Anti-trade rhetoric in US pres­i­den­tial cam­paign a deep con­cern

China Daily (USA) - - ACROSS AMERICA - Chen Weihua Con­tact the writer at chen­weiua@chinadailyusa.com.

It is sur­pris­ing to see the strong pro­tec­tion­ism sen­ti­ment prop­a­gated by the two pres­i­den­tial can­di­dates in the United States, a coun­try that has long touted it­self as the cham­pion of free trade. Demo­crat Hil­lary Clin­ton and Repub­li­can Don­ald Trump may dis­agree sharply on many is­sues, but their pro­tec­tion­ist and anti-trade rhetoric sounds quite sim­i­lar.

Al­most from the be­gin­ning of his elec­toral cam­paign, Trump has pledged to im­pose a 45-per­cent puni­tive tar­iff on Chi­nese im­ports, which is not only ir­ra­tional, but also im­pos­si­ble, given the pos­si­ble Chi­nese re­tal­i­a­tion, the strong op­po­si­tion from the pow­er­ful US busi­ness com­mu­nity and the se­ri­ous vi­o­la­tion of World Trade Or­ga­ni­za­tion rules. He has lately not men­tioned the high tar­iffs but still blasts trade with China, Mex­ico and other na­tions.

Clin­ton, mean­while, has re­peat­edly ac­cused Trump of out­sourc­ing his prod­ucts to 12 coun­tries, as if ev­ery­thing Amer­i­cans use must be made in the US. If out­sourc­ing prod­ucts glob­ally is a crime, then Clin­ton is mak­ing a charge against tens of thou­sands of US com­pa­nies. All the For­tune 500 com­pa­nies, many of which have pro­vided do­na­tions to the Clin­ton cam­paign, should be brought to jus­tice be­cause they are all in China and other coun­tries.

What is even more ridicu­lous is that The Wash­ing­ton Post, which en­dorsed Clin­ton on Oct 13, has even both­ered to run a fact check a week ago be­fore con­firm­ing the al­le­ga­tion to be true. The news­pa­per’s “in­ves­tiga­tive jour­nal­ist” not only found the names of the 12 coun­tries, but also ex­posed “a com­plete in­ven­tory” of Trump prod­ucts made overseas, from Trump shirts made in China, Bangladesh, Hon­duras and Viet­nam, and Trump home ar­ti­cles man­u­fac­tured in Turkey, Ger­many, In­dia and Slove­nia to Trump Vodka made in a dis­tillery in the Nether­lands.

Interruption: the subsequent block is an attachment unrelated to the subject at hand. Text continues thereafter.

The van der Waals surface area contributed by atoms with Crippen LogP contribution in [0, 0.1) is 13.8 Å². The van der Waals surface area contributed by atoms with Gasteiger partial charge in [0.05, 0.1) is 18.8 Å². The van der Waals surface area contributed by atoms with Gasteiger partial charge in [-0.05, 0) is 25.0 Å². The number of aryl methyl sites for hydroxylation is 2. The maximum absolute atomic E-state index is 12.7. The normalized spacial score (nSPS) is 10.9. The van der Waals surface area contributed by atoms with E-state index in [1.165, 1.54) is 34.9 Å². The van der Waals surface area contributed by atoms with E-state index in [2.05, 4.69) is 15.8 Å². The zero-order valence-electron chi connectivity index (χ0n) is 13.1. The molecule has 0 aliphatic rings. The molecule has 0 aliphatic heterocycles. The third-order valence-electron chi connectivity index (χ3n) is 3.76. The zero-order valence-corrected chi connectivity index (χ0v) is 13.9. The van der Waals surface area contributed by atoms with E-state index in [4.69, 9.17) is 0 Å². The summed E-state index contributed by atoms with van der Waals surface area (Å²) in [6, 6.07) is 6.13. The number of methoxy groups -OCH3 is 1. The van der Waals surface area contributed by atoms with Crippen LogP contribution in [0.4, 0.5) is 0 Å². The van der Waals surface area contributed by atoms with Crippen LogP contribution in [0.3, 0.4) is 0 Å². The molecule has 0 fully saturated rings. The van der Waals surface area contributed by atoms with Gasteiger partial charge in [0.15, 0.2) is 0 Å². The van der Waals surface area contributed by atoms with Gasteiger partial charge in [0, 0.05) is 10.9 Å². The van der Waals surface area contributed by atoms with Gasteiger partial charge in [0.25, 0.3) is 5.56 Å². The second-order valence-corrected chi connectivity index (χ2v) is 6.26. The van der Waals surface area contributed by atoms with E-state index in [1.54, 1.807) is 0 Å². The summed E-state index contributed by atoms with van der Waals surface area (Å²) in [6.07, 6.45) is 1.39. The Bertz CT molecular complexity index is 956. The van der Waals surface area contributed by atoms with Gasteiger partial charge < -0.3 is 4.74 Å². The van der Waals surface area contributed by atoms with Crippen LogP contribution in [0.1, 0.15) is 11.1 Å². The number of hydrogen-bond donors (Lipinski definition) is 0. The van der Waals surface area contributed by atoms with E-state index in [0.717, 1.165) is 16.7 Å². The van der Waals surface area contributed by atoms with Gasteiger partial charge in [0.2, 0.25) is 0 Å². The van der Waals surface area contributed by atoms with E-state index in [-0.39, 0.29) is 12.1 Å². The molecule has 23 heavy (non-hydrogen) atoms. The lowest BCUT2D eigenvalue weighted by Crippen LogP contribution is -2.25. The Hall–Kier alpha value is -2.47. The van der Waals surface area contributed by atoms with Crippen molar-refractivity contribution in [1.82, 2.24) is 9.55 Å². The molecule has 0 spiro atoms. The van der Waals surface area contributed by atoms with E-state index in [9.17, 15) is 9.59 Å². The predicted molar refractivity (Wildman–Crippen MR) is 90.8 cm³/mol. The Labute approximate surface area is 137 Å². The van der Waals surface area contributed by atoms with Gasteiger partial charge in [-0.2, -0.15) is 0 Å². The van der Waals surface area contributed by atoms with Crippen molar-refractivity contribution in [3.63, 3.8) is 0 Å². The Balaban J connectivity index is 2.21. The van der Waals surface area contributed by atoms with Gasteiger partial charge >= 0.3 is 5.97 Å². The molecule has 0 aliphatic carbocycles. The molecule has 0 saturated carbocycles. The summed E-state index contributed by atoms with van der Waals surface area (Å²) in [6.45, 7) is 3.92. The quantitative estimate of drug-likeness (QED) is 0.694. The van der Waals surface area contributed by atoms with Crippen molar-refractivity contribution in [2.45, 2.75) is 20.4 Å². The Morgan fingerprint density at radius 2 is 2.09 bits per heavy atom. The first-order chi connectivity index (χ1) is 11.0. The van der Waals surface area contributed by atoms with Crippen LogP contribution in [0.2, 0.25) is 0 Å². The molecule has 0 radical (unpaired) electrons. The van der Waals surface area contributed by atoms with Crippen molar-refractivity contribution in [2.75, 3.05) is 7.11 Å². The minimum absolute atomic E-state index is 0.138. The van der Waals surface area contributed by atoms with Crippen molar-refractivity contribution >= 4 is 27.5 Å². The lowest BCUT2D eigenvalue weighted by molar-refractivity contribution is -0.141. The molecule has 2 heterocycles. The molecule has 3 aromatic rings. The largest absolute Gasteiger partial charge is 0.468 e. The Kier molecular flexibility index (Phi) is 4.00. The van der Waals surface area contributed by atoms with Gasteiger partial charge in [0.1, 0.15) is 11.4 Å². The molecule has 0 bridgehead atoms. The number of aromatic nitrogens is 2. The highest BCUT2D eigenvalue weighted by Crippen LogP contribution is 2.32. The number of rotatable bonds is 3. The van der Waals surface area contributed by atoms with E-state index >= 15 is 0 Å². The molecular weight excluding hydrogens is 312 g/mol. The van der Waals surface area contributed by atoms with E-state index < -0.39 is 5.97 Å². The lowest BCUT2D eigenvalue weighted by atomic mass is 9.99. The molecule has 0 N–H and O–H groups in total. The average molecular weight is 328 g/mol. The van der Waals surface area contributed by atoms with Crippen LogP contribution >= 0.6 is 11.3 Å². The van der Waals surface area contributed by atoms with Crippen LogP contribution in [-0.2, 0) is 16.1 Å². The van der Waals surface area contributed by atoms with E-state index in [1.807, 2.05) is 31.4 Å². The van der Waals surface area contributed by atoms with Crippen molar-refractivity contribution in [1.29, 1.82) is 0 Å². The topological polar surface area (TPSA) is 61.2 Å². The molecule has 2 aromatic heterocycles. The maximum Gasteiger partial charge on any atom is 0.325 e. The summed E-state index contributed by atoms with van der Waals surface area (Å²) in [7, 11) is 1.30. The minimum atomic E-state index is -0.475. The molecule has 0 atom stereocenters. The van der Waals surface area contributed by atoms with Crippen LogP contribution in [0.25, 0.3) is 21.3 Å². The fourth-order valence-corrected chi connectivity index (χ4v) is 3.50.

That re­minded me of what I dis­cov­ered in the of­fi­cial mer­chan­dise store of the Demo­cratic Na­tional Con­ven­tion in Philadel­phia in late July. While T-shirts and mugs had “Made in USA” la­bels, the la­bels of ori­gin could not be found on golf balls, socks and caps. It made me won­der if they might have been taken off de­lib­er­ately to avoid spark­ing a de­bate on po­lit­i­cal cor­rect­ness.

In prob­a­bly the worst an­ti­trade pres­i­den­tial race in the US in re­cent his­tory, Clin­ton and Trump also share their op­po­si­tion to the Trans-Pa­cific Part­ner­ship (TPP), a trade agree­ment be­tween the US and 11 other Pa­cific Rim coun­tries.

Clin­ton once touted the TPP as the gold stan­dard but made a U-turn af­ter launch­ing her elec­tion cam­paign, in a bid to win over im­por­tant union vot­ers, es­pe­cially af­ter peo­ple like AFL-CIO Pres­i­dent Richard Trumka called for a stop to the TPP.

A Pew Cen­ter sur­vey in Jan­uary this year showed that the fa­vor­able view of trade deals among Amer­i­cans is down 8 per­cent­age points since 2014. It’s any­body’s guess whether Clin­ton’s about-face helped her win peo­ple’s sup­port, as most polls show her lead­ing na­tion­ally about a week be­fore the Nov 8 elec­tion. But it is likely to help put to death a legacy US Pres­i­dent Barack Obama des­per­ately wants — the TPP and the US re­bal­ance to Asia strat­egy.

That is truly ironic given Obama has been ac­tively cam­paign­ing for Clin­ton while leav­ing many im­por­tant is­sues fac­ing the 300 mil­lion Amer­i­can peo­ple unat­tended.

The anti-trade rhetoric by both pres­i­den­tial can­di­dates has in­deed shocked peo­ple in the US as well as the rest of the world. The Obama ad­min­is­tra­tion, how­ever, doesn’t have a good track record ei­ther. A Busi­ness In­sider story last year quoted Credit Suisse and Global Trade Alert, a Lon­don-based in­de­pen­dent aca­demic and re­search think tank, as say­ing that the US has im­posed more pro­tec­tion­ist mea­sures than any other coun­try since the global fi­nan­cial cri­sis be­gan in 2008.

World Bank Pres­i­dent Jim Yong Kim and In­ter­na­tional Mone­tary Fund Man­ag­ing Di­rec­tor Chris­tine La­garde ex­pressed deep con­cern re­cently over the anti-trade and pro­tec­tion­ist rhetoric by the US pres­i­den­tial can­di­dates.

Iron­i­cally, for the past more than three decades, that is, since China launched its re­form and open­ing-up, the West, es­pe­cially the US, had been lec­tur­ing Bei­jing on the mer­its of free trade. It ap­pears now that China is cham­pi­oning glob­al­iza­tion and free trade as many in­dus­tri­al­ized na­tions op­pose it. The G20 Lead­ers Sum­mit in Hangzhou in early Septem­ber, too, made peo­ple re­al­ize the depth of China’s be­lief in glob­al­iza­tion.

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